On 23 February 2011, a confidential internal SU memo entitled ‘Security of Stock and Cash / Changes to Procedures’ was e-mailed to all its casual staff, the Commercial Services Managers, the Senior Management Team and the SU Sabb officers. This memo informed its recipients that in the Valentine’s Day stock-take, after just the first six weeks of winter term, the SU had a deficit of £11,000. As the document itself then clarifies, this is equivalent to a loss of approximately £300 per day.
The e-mail (sent by the SU’s Commercial Development Manager) continues with a dispiriting analogy: ‘To put the size of this deficit in perspective it is equivalent to us having given away free of charge every drink, ticket (advance and door) and piece of food served last Friday, day and night, at all venues.’
The Students’ Union has not informed any of its non-employed members of the loss of this money. Interestingly, the losses are roughly equivalent to a single UK student’s entire tuition fees commitment for a three year degree.
At a time when cuts to higher education could hardly be more prominent in the national consciousness, this slippage seems particularly objectionable. The memo assures staff that there are ‘no significant findings’ of any evidence of theft through examination of CCTV footage, or mistakes in stock data entry.
In a possibly related move, SURHUL is currently advertising on its website for a new Venue Manager.
‘Accountability’ and ‘transparency’ are words in almost all SU Presidential and Sabbatical manifestos, but there was no way students could have discovered these huge losses without an anonymous leak to The Founder. SU President Rachel Pearson has not updated her blog since 3 November, and the other Sabbs’ blogs are generally no more recent; it comes as no surprise, then, that none of these mention the lost money either.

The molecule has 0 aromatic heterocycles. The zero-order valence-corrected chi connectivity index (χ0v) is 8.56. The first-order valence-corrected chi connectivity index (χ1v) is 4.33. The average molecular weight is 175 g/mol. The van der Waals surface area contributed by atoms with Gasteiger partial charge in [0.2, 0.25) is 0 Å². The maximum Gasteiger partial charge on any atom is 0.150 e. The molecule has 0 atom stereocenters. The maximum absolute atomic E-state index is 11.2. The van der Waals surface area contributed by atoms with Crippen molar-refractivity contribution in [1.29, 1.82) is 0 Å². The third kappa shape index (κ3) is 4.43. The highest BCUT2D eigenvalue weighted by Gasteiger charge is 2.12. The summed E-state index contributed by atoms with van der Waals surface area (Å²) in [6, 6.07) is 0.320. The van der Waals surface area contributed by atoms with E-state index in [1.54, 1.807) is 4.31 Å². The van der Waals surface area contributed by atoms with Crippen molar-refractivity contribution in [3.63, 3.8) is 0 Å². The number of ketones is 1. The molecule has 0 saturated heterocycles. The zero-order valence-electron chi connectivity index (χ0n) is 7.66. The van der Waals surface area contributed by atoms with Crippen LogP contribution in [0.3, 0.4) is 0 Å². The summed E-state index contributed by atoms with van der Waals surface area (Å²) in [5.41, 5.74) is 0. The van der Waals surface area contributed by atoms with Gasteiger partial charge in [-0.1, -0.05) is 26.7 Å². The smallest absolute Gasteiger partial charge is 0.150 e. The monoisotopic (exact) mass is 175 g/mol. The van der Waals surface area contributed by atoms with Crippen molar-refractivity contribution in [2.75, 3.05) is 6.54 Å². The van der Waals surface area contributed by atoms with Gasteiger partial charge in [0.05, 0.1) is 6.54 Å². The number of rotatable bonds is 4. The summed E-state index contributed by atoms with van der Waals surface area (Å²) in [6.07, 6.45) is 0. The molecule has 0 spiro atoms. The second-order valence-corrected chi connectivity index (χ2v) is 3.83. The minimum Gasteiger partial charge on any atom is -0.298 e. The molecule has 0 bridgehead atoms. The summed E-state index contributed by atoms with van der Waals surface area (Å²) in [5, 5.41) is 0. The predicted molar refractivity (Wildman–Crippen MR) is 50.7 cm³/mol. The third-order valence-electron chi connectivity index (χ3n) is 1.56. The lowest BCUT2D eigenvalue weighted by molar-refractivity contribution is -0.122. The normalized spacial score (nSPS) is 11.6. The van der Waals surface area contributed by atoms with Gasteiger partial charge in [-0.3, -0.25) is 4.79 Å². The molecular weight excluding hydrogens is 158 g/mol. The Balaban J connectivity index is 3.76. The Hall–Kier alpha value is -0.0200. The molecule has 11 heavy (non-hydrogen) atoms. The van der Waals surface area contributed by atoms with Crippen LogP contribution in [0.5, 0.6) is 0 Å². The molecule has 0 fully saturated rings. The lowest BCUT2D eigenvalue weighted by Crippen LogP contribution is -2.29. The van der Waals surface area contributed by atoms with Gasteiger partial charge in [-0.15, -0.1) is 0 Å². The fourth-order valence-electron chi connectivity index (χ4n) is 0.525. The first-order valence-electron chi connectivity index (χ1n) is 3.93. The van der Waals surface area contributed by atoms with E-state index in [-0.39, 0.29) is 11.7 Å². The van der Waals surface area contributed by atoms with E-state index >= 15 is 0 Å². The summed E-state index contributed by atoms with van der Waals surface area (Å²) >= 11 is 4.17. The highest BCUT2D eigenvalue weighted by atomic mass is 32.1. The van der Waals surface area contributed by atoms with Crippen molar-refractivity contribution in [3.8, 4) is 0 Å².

However, when approached for a statement, the SU had this to say:
‘A recent stock take at the Student’s [sic] Union highlighted a significant retail loss. As is standard practice, and in line with ongoing development changes to the operations of the Commercial Services department, stock control procedures have been reviewed and amended. Specifically, we have increased our stock monitoring provision and added additional controls around stock access, deliveries & wastage. Supplementary periodic checks are also being undertaken in addition to our planned schedule of monthly stocktakes.
‘The membership survey conducted by the Students [sic] Union in May 2010 resulted in our current Business Development Plan. One of the key elements in this is enhanced provision of service to our membership. This includes improving our communication & transparency and in line with this a confidential memo was circulated to all relevant staff to provide information regarding changes required and ensure an understanding of the reasoning for such changes.’
Unfortunately, as evidenced by the memo’s confidentiality, the improvements in ‘communication & transparency’ occasioned by the membership survey appear to be benefits experienced only by SU staff, not SU members.
The primary loss of £11,000 is not the only financial difficulty detailed in the memo, as it tells the staff that ‘there is an additional £1750 of wastage and out of date stock documented and £2269 of staff drinks allocation…’.
The memo then lists an action plan which attempts to ensure such losses don’t occur again, including suggestions attempting to ensure efficiency so that no stock errors or thefts can occur again.
In order to temporarily alleviate financial pressures, all end-of-night complimentary drinks for all SU staff are allegedly suspended, to save an estimated £2,000 per month, to the obvious displeasure of some of the hardworking students whose hours regularly extend into the late early hours to ensure others have a good time on their nights out.
The memo also ensures that there will be random and more frequent stock takes and CCTV reviews for the rest of the year.
The memo ends: ‘Whilst we recognise there are many staff that would never entertain the idea of acting dishonestly and who strive to work to the highest of standards at all times we need ensure that high standards of integrity, efficiency and quality of service become the norm throughout our operations.’
An £11,000 deficit in half a term is unlikely to have been achieved through even cumulative small losses alone, but no further criminal or otherwise investigative action appears to have been detailed.
However, even without damaging incidents such as this, the SURHUL will almost certainly have to face ever increasing pressure from ever more financially-straitened and financially-conscious students.
EDIT: After this article was published, the SU contacted the Founder requesting a statement clarifying their position be attached. Follow the link below for the statement: